Pre-pandemic, I’d be hard pressed to point to a week in my life when I wasn’t at the movie theater seeing something, anything. For a few years in the late 2000s, if my film of choice on a Friday after school was playing at the epically-sized 15-screen Cinema de Lux, then that film was guaranteed to be preceded by a music video stylistically very much of its era: “Citizen Soldier” by 3 Doors Down. Its emo-core, 300-style desaturated battle scenes, intermixed with sun-flared images of clean-cut college students who seemingly dream of nothing more than joining the military, are burned into my childhood memories forever. Simply by the fact I was forced to see it so many times, I actually can’t help but have a nostalgic soft spot for what was an objectively awful piece of propaganda paid for by the National Guard itself. It was so overproduced that my dad and I used to wonder about what kind of brainwashed, video game obsessed hothead they thought would walk out of the theater and put their lives in danger just because 3 Doors Down told them to…
Well, it turns out Nico Walker—the real-life protagonist of The Russo Brothers’ bold new picture, CHERRY—is precisely that kind of hothead, an archetypal “American Idiot,” to reference the Green Day anthem emblematic of the Bush-era this film successfully seeks to capture. The type of person who would, does, and worst of all, is knowingly allowed by our country to join up just because of something as trivial as a would-be college-aged break-up, a decision that leads him down the PTSD-laden, opioid-addicted path many veterans unfortunately find themselves on. The fact that he went one step further and, in grand pulpy fashion, became a bank robber is the reason why his story is the one that happened to get a movie made about it. Is it something to necessarily be rewarded for? Probably not, but at least now we’re paying attention. For better or for worse, this movie is not subtle. Nor should it be. This is an unabashedly wild, over-the-top melodrama that isn’t afraid to throw a bunch of genres in the blender and pour them into a typical middle-American, mediocre world of shadowy houses straight out of a Nickelback visual.
Indeed, the Russo Brothers masterfully subvert the tacky style on display in the 3 Doors Down video, and in many other music videos of the 2000s, like the punky pastels of “Sk8er Boi” by Avril Lavigne and the nightmarish wide angle shots of “The Real Slim Shady” by Eminem. These intentionally dated techniques allow for a parodic, yet unflinching contrast. Where 3 Doors Down shows us bloodless heroics, The Russos show us intestines, sores, and—in an already ridiculed but admittedly creative throwaway shot—the inside of Spider-Man’s asshole. Tom Holland’s usual “weak guy” shtick works well towards maintaining sympathy for an otherwise unlikeable character, while Ciara Bravo’s innocent face and bubblegum demeanor effectively sets us up for a wholesome Nickelodeon persona before providing a gruesome downfall; Jack Reynor’s popped collar obsessed drug dealer is a spot-on spoof without being totally stereotypical.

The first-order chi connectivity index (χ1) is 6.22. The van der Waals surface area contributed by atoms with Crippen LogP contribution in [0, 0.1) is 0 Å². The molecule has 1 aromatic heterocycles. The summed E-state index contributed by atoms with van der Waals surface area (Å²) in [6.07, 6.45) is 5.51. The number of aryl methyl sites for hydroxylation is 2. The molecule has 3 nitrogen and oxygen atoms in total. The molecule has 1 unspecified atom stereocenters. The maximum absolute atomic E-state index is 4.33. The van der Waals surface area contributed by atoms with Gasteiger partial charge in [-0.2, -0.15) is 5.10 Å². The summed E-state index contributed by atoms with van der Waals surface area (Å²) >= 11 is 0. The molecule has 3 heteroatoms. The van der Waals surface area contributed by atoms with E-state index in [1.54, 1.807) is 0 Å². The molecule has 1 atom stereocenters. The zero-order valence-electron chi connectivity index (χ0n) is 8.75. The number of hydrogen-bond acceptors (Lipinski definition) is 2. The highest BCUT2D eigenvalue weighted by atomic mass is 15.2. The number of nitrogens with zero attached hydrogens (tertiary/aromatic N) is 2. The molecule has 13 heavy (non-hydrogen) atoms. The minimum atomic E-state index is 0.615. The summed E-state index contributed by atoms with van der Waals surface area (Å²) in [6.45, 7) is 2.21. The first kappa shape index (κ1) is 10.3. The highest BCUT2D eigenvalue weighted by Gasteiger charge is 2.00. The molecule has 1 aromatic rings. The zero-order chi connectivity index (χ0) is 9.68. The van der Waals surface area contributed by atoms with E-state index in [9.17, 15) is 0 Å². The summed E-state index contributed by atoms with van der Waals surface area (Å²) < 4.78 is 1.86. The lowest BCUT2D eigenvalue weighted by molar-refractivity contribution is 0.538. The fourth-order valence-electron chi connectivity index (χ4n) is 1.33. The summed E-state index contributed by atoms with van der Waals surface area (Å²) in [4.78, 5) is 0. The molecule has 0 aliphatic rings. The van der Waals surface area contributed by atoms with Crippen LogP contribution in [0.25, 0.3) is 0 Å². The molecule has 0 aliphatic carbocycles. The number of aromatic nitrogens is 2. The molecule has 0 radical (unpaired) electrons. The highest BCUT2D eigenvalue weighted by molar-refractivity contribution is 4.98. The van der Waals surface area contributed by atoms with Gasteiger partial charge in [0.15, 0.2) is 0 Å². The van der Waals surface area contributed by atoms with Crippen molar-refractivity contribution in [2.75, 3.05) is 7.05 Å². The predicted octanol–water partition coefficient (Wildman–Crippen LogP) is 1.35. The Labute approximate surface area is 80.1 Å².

And let it be said that at no time does this film ever feel like it’s staged for homogenous basic coverage as so many other films have in the last year. Every shot has an intention, whether you like that intention or not. If sometimes The Russos’ insistence on flashy shot after flashy shot feels like they’re compensating for years of a lack of authorial style on their Marvel movies, what’s wrong with that? This film can never be accused of a lack of visual imagination. I’ll always take having too much over having not enough. The film is full of cutaways to minor character backstories, like a soldier who might be a serial killer who we only get to know in a matter of 20 seconds before moving on and never speaking of him again. The only bonus of watching this film at home on a free trial of Apple TV+ (I’m still shocked by how paltry the programming is after over a year since launching), is that one can pause and look at some of the film’s intentionally cartoonish production design touches: a nameplate for a “Dr. Whomever,” or a sign for “Shitty Bank.” They contribute to a refreshing, devil-may-care attitude that allows us to experience the serious issues the film tackles in a more effectively irreverent manner that doesn’t feel like a sermon.
Make no mistake: CHERRY is not a perfect film. It uses narration to the point where it feels redundant to the images on screen, and the epilogue, that repeats the exact same unnecessary jail redemption montage as the very end of BABY DRIVER, could have and should have been excised completely. It loses points for not ending with the marvelous scene that comes before the epilogue—a one-last-fix turned surrender captured in riveting long-take followed by a God’s-eye crane shot. Too bad.
Some have called this film derivative, which at times it might be, but if you’re going to rip off a movie, you might as well aim high and go for one of the greatest of all time like TRAINSPOTTING. And while I would never say this film is anywhere near as good as that masterpiece, I will say that I’ll never forget scenes like one late in CHERRY where our unhinged protagonist repeatedly stabs himself in the leg with a needle out of severe frustration. Both the emotional and physical pain is palpable. For a moment, we are effectively frightened to be transported inside his head. Hours later, I still viscerally shudder at the thought of it. That’s cinema. Then again, given how many people seem to hate this thing, maybe I’m my own kind of “American Idiot.”